What is an Irrevocable Trust? | IRS Definition of a Trust

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An irrevocable trust is a special type of account that holds assets that are given by a grantor. The trust account will hold these assets either indefinitely or under specific terms set out in the trust, generally to the benefit of a specific beneficiary such as a relative or a charity. The trust account is an entirely separate entity to the grantor and the beneficiary, and consequently requires its own EIN.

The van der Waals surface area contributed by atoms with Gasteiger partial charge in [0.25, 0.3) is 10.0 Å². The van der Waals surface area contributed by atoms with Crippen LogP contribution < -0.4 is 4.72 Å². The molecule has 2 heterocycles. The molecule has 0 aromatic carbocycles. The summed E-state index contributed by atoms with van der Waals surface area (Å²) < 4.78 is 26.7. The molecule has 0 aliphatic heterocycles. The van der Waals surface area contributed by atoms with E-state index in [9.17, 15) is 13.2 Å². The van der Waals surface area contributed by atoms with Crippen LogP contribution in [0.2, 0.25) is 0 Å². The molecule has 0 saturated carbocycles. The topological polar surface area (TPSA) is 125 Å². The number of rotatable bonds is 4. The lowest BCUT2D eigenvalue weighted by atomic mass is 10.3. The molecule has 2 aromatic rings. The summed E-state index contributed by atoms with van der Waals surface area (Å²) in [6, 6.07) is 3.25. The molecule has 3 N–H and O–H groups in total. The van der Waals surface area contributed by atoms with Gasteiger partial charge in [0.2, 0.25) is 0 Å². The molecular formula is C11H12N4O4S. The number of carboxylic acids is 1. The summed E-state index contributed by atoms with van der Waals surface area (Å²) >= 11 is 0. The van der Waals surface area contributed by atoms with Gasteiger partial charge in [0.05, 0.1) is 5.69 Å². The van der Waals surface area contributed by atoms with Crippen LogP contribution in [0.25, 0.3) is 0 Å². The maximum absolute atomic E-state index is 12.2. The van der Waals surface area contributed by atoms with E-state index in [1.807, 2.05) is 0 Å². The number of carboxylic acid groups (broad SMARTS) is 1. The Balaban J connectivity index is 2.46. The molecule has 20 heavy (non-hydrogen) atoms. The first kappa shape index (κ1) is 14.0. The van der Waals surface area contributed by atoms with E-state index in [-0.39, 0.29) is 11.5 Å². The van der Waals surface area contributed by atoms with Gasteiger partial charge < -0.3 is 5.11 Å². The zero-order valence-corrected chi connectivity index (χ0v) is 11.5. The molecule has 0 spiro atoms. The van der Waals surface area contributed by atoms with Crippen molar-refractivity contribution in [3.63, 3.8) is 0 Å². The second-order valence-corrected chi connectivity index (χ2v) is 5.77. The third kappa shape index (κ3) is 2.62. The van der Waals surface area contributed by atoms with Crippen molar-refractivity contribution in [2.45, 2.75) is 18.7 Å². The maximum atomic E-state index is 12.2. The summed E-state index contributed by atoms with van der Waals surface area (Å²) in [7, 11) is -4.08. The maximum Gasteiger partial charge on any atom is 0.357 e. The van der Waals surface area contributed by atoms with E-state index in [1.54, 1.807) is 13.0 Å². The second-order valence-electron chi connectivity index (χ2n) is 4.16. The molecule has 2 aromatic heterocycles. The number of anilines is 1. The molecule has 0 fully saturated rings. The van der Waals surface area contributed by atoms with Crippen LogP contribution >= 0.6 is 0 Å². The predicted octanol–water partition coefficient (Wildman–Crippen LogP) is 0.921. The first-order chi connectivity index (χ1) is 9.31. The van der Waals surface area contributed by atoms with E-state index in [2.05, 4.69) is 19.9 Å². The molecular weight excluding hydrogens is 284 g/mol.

That is not to say the beneficiary has complete control over the trust; far from it. The grantor still states the terms of the original trust, and the irrevocable trust has to abide by these terms. An irrevocable trust can be set to expire after a certain date, or may dissolve if the beneficiary fails to meet the standards of the trust. A common type of irrevocable trust could hold funds for a grandchild as long as they maintain their college performance. Another type of irrevocable trust could give money to charity over a set period of time and then dissolve.

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